{¶ 23} In the instant case, appellant's situation arguably satisfies the first part of the Ruckman test because she was on the way to Adkins's home when the accident occurred.   In order, however, to determine whether an injury “arose out of her employment,” courts must look to the “totality of the circumstances” test set out in Lord v. Daugherty (1981), 66 Ohio St.2d 441, 20 O.O.3d 376, 423 N.E.2d 96, at the syllabus.   The totality-of-the-circumstances test requires that courts consider (1) the proximity of the scene of the accident to the place of employment;  (2) the degree of control the employer had over the scene of the accident;  and (3) the benefit the employer received from the injured employee's presence at the scene of the accident.   Id.;  Ruckman, supra, 81 Ohio St.3d at 122, 689 N.E.2d 917.   Under this test, we note that appellant's employer (appellee) had no control over the city streets where the accident took place.   Furthermore, as in Ruckman, appellant's presence at the scene of the accident served little benefit to her employer.   Although appellant had almost arrived at the place of her employment, the fact remains that the accident did not “occur at a location where [she] could carry on [her] employer's business.”  Ruckman, supra, 81 Ohio St.3d at 122, 689 N.E.2d 917.   As appellee correctly notes, appellant simply was not “on the clock” at the time of the accident.   See Barber v. Buckeye Masonry & Constr. Co. (2001), 146 Ohio App.3d 262, 272, 765 N.E.2d 951.

{¶ 24} Appellant also argues that we should adopt the holding in Hampton v. Trimble (1995), 101 Ohio App.3d 282, 655 N.E.2d 432.   We find Hampton to be distinguishable, however.   In Hampton, the appellant was not a fixed-situs employee and was not barred by the coming-and-going rule.   Id. at 285, 655  N.E.2d 432.   As we noted above, appellant is a fixed-situs employee and is barred by that rule.  Hampton is thus inappositive to this case.

 {¶ 25} The next exception appellant cites is the “special hazard rule.”   This rule stems from the Ohio Supreme Court's holding in Littlefield v. Pillsbury Co. (1983), 6 Ohio St.3d 389, 6 OBR 439, 453 N.E.2d 570:

“1. An employee will be entitled to workers' compensation benefits when the employment creates a special hazard and the injuries are sustained because of that hazard.

“2. The special hazard rule applies where:  (1) ‘but for’ the employment, the employee would not have been at the location where the injury occurred, and (2) the risk is distinctive in nature or quantitatively greater than the risk common to the public.”  Id. at paragraphs one and two of the syllabus.

{¶ 26} The Ohio Supreme Court in Ruckman subsequently modified the Littlefield syllabus to read:

“A fixed-situs employee is entitled to workers' compensation benefits for injuries occurring while coming and going from or to his place of employment where the travel serves a function of the employer's business and creates a risk that is distinctive in nature from or quantitatively greater than risks common to the public.”  (Emphasis added.)  81 Ohio St.3d 117, 689 N.E.2d 917, at paragraph two of the syllabus.

{¶ 27} We do not believe that the instant case falls under the “special hazard rule” because appellant has not established that the risk she faces is distinctive in nature, or quantitatively greater, than the risks faced by the common public.   Most workers commute to work.   We recognize that appellant drives from one work situs in the morning to another in the afternoon.   It, however, is not unusual that many people work several part-time jobs and commute from one to another.   What made the commutes distinctive in Ruckman is that workers (1) constantly changed locations every three to ten days and (2) had lengthy interstate and intrastate commutes.   We find no similar evidence here.   In fact, insofar as changing locations are concerned, Freeman's affidavit attested that appellant had worked the same schedule at the same locales for the previous five months.   Thus, we fail to see how appellant's work situation presented a “special hazard.”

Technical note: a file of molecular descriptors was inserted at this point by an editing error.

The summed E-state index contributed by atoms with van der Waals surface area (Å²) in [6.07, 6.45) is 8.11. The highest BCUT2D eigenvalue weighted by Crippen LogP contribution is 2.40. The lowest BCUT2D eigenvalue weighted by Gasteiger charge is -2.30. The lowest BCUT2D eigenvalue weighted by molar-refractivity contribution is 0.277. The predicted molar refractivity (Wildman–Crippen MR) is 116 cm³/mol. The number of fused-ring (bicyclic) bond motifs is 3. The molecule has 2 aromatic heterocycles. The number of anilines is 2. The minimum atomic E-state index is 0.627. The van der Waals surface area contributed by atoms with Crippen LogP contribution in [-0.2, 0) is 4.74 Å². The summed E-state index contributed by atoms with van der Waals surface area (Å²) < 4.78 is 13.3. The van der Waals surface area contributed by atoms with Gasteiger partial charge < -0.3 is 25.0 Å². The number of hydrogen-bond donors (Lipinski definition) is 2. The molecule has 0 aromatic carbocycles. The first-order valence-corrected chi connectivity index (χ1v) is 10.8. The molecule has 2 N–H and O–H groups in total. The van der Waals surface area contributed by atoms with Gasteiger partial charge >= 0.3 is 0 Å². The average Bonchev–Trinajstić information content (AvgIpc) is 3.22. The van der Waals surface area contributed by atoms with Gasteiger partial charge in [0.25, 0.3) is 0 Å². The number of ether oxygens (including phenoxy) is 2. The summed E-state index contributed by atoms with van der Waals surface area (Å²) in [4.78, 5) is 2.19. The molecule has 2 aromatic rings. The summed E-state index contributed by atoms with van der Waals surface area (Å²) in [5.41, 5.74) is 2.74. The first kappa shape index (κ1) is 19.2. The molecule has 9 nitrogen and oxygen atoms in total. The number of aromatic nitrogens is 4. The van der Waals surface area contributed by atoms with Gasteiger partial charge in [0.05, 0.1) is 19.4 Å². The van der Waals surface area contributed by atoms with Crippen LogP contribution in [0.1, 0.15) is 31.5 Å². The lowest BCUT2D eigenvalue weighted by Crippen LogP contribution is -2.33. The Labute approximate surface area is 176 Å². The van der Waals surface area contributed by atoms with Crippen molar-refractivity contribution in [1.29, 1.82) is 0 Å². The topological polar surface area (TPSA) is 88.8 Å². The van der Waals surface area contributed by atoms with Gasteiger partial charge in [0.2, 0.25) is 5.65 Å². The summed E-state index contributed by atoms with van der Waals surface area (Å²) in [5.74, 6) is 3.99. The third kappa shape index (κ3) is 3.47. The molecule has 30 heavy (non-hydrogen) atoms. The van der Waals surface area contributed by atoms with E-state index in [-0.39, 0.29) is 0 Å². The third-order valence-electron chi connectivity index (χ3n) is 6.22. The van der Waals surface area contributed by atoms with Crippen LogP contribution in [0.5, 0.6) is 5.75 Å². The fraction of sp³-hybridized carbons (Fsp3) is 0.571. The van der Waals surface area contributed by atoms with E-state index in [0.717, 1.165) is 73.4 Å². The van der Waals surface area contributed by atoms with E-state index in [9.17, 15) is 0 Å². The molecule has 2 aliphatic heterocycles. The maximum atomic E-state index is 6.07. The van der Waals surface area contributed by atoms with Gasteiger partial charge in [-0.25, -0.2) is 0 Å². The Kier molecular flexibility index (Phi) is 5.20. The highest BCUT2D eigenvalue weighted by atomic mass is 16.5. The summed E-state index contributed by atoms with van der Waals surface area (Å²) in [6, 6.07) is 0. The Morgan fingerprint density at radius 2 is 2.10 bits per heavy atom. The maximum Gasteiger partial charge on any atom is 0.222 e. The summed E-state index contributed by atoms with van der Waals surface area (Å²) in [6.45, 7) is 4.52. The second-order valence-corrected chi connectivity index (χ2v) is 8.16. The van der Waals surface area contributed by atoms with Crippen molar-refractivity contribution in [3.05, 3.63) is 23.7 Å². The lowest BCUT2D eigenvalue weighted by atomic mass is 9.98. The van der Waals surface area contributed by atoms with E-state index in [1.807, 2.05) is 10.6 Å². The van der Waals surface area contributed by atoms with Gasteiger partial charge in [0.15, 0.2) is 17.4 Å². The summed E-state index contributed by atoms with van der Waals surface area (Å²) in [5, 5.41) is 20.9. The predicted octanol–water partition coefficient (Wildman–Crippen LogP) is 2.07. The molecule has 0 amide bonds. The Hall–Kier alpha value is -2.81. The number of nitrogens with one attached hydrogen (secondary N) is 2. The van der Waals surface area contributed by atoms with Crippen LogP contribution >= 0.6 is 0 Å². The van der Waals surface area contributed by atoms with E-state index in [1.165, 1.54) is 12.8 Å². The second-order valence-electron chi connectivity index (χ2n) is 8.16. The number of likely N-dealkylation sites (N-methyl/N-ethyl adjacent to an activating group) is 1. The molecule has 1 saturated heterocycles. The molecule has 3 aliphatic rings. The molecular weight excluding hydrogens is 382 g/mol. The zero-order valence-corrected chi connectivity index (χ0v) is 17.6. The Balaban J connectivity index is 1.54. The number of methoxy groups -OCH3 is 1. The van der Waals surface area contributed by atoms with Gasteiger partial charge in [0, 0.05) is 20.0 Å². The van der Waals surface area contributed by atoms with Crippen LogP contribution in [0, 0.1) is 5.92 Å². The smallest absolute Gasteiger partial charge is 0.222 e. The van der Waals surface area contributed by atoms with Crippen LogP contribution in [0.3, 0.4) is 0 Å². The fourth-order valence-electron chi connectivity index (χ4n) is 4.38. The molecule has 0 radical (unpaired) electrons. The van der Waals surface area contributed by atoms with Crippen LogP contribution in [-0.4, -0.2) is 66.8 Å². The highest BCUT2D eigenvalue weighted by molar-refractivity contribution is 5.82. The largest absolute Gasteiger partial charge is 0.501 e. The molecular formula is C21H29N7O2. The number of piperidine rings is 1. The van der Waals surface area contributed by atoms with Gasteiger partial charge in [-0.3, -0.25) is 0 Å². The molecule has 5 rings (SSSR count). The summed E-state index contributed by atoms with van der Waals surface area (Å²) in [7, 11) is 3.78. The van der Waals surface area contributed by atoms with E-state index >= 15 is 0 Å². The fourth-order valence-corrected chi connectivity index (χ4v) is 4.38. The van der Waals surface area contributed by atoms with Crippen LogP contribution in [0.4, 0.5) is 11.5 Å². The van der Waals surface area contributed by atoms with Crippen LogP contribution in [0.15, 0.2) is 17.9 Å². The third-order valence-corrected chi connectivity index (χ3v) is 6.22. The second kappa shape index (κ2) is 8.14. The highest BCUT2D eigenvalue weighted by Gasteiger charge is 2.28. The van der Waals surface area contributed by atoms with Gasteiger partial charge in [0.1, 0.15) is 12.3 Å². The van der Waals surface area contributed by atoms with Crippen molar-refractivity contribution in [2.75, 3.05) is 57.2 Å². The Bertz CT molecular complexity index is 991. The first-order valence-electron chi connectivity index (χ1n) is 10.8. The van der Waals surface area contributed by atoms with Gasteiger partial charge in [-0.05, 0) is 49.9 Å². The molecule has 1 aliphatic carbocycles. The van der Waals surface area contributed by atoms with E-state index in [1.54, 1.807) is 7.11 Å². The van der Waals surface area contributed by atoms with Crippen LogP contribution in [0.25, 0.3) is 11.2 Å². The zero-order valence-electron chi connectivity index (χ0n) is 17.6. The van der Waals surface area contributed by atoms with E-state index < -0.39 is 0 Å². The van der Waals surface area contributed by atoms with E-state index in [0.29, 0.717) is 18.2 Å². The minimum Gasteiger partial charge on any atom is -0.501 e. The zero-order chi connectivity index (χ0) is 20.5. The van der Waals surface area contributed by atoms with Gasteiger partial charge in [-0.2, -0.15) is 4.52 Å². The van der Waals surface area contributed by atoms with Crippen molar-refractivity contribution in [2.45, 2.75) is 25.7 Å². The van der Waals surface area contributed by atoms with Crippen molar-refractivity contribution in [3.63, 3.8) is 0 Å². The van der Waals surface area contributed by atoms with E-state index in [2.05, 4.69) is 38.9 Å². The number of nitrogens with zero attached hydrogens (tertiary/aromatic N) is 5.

{¶ 28} Finally, appellant claims that her case falls under the “zone of employment” exception.   Again, we are not persuaded.   The “zone of employment” is another exception to the coming-and-going rule and allows employees to recover for injury sustained in the place of employment, or in the areas thereabouts, so long as those places are under the control of the employer.  Remer v. Conrad, 153 Ohio App.3d 507, 2003-Ohio-4096, 794 N.E.2d 766, at ¶ 10;   see, also, Tucker v. Michael's Store, Inc., Allen App. No. 1-02-94, 2003-Ohio-1538, 2003 WL 1571548, at ¶ 10;  Jobe v. Conrad (Jan. 26, 2001), Montgomery App. No. 18459, 2001 WL 62516.   In the case sub judice, the accident occurred on a public street.   This location is manifestly outside the control of appellant's employer.   Thus, we believe that the “zone of employment” exception does not apply.

{¶ 29} For all of these reasons, we find no error in the trial court's decision that no exception to the coming-and-going rule applies in this case, and we hereby overrule appellant's second assignment of error.

{¶ 30} Having considered all of the errors assigned and argued in the briefs, and after finding merit in none of them, we hereby affirm the trial court's judgment.

Judgment affirmed.


1.   Appellant neglected to include a separate statement of the assignments of error in her brief as required by App.R. 16(A)(3).   Thus, we have extracted these assignments of error from her table of contents.

2.   Appellant also joined Health Management Nursing Services, Inc. and Quality Care Nursing Services, Inc. as defendants.   Subsequently, appellant dismissed these defendants pursuant to Civ.R. 41(A).


KLINE, P.J., and HARSHA, J., concur.

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MOSS v. CONRAD (2004)

Docket No: No. 03CA31.

Decided: April 16, 2004

Court: Court of Appeals of Ohio,Fourth District, Lawrence County.